914 posts • joined 18 Aug 2011
Re: The ex-KGB officer
Or Obama as "ex-CIA intern". Which he is if memory serves me right. Welcome to hotel California, you can check in any time of night, but you can never leave. Once you get into anywhere near any of the big Firms it is a relationship for life.
Re: So don't shop while at work?
I do not know in which wonderland you live, but around these parts of the world what I do in any of my breaks is my own bloody business. If need to buy something and if it I can do it within the allocated time to me for my break I am entitled to do so.
In any case, the lunch breaks aside, the culture of fear and thinking of everything from the perspective of "Am I doing the right thing? will the cops come for me?" is what differentiated USSR, East Germany and Romania from the rest of the world (even from some other countries in the Eastern block for that matter). What goes around, comes around. 20 years later things have gone full circle. The noise you are hearing is Suslov, Brezhnev and Cheushesku giggling madly in whatever circle of hell is assigned to scum like them.
Re: The way it could become relevant...
First step for it to become relevant is to work reliably using bog standard devices and media you can go and buy in a computer shop (or off Amazon nowdays). I tried to use BR as backup media and gave up after a week of fighting with it. Average time to write one disk - 6-9 hours, failure rate 20%+. No thanks. It ended up cheaper to set-up a remote backup facility and backup remotely to an old NAS there.
The market for new optical media is dead. The only reason DVD is still out there is because of the massive legacy install base accompanied by a distribution channel.
Re: Postgres? No, thank you.
I believe you are referring to Postgress handling LOBs via overspill files and being able to do work only with their "heads" at high speed. If that is what you are referring to, it is a blast from the past. It used to do that many years ago. AFAIK it is not the case with the more recent releases - it can work with the data in the whole BLOB, not just its head.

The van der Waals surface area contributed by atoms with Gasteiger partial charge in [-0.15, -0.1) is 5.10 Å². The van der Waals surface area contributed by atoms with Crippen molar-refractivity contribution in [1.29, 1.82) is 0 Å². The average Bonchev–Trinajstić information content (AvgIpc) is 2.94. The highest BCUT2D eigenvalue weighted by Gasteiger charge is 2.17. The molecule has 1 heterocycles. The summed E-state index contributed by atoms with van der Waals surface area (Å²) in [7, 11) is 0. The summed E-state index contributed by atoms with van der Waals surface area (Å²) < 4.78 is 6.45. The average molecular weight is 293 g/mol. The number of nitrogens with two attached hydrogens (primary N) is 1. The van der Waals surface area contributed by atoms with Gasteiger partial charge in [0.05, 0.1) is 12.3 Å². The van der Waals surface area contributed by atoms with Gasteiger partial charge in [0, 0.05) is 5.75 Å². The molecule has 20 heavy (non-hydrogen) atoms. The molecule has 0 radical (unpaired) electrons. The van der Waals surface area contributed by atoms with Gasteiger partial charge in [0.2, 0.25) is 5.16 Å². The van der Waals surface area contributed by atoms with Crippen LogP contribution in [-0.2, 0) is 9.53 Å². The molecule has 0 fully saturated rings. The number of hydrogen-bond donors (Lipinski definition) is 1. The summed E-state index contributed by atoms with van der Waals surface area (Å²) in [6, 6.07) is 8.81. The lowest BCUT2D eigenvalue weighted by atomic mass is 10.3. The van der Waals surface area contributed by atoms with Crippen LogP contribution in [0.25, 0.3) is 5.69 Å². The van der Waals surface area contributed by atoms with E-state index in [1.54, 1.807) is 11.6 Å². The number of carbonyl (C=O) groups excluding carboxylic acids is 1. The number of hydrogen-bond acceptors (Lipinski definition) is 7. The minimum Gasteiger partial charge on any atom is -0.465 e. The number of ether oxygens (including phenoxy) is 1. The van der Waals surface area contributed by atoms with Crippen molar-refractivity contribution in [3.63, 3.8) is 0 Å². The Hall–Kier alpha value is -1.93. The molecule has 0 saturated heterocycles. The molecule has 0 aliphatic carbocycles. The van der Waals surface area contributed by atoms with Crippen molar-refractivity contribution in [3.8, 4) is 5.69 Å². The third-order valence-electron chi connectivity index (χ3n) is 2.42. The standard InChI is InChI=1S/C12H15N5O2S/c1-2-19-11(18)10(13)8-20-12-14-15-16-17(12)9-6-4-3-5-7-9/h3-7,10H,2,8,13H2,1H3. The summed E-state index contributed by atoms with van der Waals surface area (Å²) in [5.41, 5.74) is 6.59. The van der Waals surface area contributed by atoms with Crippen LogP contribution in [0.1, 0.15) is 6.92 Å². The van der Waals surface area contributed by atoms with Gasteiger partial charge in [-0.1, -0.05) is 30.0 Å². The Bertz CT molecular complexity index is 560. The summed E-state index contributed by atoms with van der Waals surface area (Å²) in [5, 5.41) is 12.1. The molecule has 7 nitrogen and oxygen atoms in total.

If you hate the midges the same artifact exists in Bulgaria and was built at about the same time (early 60-es). It is the Belmeken-Sestrimo-Chaira accumulating hydroelectric. Bigger, better, located in the middle of a 2500+km sq national park with full public right of way across it (none of the wonderful british "fence me sheep grazing rights"). You can take pictures too. No plod to beat the camera out of your hands. You can even get a boat and go fishing on the main reservoir.
Though, the pictures, plod, etc are the minor differences. The big difference is what happened next.
After toying once with the idea Britain stopped. Converting to accumulation half of all those reservoirs built by victorians in the lake district (lake should really be in quotes) would have made all the discussions about windpower, etc redundant. Compared to the quite clear "stop" after the initial British project, Bulgarians continue to this day (despite a desperate shortage of money over the last 20 years). The collection capacity is now in the 100s of km runs covering most of the national park (doubles up for drinking water water collection in a few places). The most recent extension run and microhydro in the system came online last year (very neat too - small micro on a mountain stream + some pipework to exploit a 300m+ drop so you get tens of MW out of a rather measly mountain stream.
Sad really - invented in Britain, built first in Britain, then abandoned so that we can import Norwegian gas and have offensive Statoil ads around Heathrow.
Re: If you don't think 90% of Chinese output is crap...
Indeed. If you shop at Wallmart (Asda in the UK) or Tesco. That's also where you find beef labeled as horsemeat, too _AND_ that is not a mere coincidence. It is a natural result of the procurement strategy and methodology.
I do not see a problem with it - provided that its FAA certification is adjusted accordingly. I do not see how on earth, in hell or otherwise an aircraft which does not have a functioning beacon can have 270 minutes divert allowance (that certification without an operating record was insane in the first place). With a non-functioning beacon it should not be allowed the normal 60 which nearly all two engine aircraft have as it is.